The Irish Times view on the visit of Chancellor Scholz to China

An important visit which showed a balance can be struck, with straight talking on human rights and the war in Ukraine alongside steps to build dialogue

Chancellor Olaf Scholz’s decision to visit China last week was viewed with suspicion by some of Germany’s allies abroad and within his own governing coalition at home. The fact that he was joined by a dozen chief executives of German companies fuelled fears that Scholz’s priorities were too focused on trade and not enough on values.

But the chancellor confounded his critics during his 11 hours in Beijing, during which President Xi Jinping joined him in warning against the use of nuclear weapons in Ukraine. This was the clearest, public delineation of the limits of Xi’s friendship with Vladimir Putin and it was, Scholz said after his return to Berlin, enough to justify the trip.

The chancellor raised with Xi the most serious contested issues between the European Union and China, including the treatment of the Uyghur minority in Xinjian, the threat of military action over Taiwan and trade sanctions against Lithuania. He criticised China’s failure to grant European companies access to its market on fair terms and he warned against attempts to use commercial ties to exert political pressure.

At the same time, Scholz and Xi agreed to intensify economic co-operation and to work together on global issues such as climate change and international development. And Scholz joined Xi in rejecting any attempt to decouple China’s economy from those of Europe and the United States.


Scholz’s visit comes amid an ever-louder debate about the EU’s strategy since 2019 which identifies China as a partner for co-operation and negotiations, an economic competitor and a systemic rival promoting alternative models of governance. The relationship has deteriorated over the past three years, with the two sides exchanging sanctions over Xinjiang and Beijing attempting to exclude Lithuania from its market after Taiwan opened a representative office in Vilnius.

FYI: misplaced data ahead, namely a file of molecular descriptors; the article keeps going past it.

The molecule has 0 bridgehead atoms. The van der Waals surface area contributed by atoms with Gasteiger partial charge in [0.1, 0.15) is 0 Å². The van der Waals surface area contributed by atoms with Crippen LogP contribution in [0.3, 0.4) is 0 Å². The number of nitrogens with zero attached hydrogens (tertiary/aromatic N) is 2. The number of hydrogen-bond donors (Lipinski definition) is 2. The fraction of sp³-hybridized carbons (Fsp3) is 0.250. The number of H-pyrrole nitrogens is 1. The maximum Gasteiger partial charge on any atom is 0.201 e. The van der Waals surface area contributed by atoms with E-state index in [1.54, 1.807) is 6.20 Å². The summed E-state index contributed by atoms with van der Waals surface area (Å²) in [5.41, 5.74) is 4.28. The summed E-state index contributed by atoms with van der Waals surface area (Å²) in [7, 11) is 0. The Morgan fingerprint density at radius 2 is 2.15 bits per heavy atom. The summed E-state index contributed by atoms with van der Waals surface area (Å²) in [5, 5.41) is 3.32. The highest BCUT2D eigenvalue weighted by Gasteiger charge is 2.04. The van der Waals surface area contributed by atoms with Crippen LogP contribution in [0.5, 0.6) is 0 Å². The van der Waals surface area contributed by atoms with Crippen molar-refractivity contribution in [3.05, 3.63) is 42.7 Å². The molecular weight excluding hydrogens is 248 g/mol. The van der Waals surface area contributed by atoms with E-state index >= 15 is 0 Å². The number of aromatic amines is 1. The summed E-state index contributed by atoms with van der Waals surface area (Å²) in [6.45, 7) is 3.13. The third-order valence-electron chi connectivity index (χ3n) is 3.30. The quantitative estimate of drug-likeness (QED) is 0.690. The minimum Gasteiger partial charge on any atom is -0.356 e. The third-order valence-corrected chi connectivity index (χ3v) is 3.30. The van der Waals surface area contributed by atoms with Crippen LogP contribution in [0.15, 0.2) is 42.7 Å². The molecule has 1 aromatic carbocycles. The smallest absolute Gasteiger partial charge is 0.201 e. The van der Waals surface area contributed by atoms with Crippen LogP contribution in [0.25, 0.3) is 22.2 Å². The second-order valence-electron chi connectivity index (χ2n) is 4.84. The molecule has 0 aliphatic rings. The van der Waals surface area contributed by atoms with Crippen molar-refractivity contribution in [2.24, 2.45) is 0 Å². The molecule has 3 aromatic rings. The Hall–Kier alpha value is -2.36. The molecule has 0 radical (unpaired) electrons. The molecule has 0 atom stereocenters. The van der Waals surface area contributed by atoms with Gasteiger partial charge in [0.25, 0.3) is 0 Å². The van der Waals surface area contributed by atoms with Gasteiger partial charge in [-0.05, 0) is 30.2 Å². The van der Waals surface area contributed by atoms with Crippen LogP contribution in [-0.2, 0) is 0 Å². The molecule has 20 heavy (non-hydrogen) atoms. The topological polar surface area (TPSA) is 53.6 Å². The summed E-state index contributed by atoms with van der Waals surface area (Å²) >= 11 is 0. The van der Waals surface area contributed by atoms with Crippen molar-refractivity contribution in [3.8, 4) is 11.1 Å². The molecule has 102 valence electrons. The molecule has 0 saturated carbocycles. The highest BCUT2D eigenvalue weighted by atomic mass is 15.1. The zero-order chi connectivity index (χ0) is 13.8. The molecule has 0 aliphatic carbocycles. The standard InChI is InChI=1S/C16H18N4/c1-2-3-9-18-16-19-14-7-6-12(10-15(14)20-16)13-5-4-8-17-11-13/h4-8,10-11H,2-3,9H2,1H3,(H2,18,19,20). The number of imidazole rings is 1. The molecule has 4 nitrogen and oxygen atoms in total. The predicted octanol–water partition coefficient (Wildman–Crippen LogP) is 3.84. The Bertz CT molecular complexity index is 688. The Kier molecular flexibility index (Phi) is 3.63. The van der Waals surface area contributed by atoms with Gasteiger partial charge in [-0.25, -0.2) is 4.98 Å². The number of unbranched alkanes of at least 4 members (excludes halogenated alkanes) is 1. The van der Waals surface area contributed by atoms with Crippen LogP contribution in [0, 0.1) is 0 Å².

China’s failure to condemn Russia’s invasion of Ukraine has damaged its relationship with the EU more than anything else and Beijing has until now shown little understanding of the seriousness with which Europe views the issue. As the only figure on the international stage who may have any influence over Putin, Xi’s warning against nuclear threats in Ukraine is therefore important and welcome.

Scholz’s visit to Beijing came shortly after Xi was confirmed for a third five-year term as China’s leader with a top team composed of his close allies. His zero-Covid policy has kept Xi apart from other world leaders for most of the past three years as American policies seem bent on isolating China. It is in Europe’s interest to strengthen its dialogue with China, deepening partnership where possible while demanding a level playing field for trade and speaking frankly about human rights. Scholz’s visit is an important step in that direction.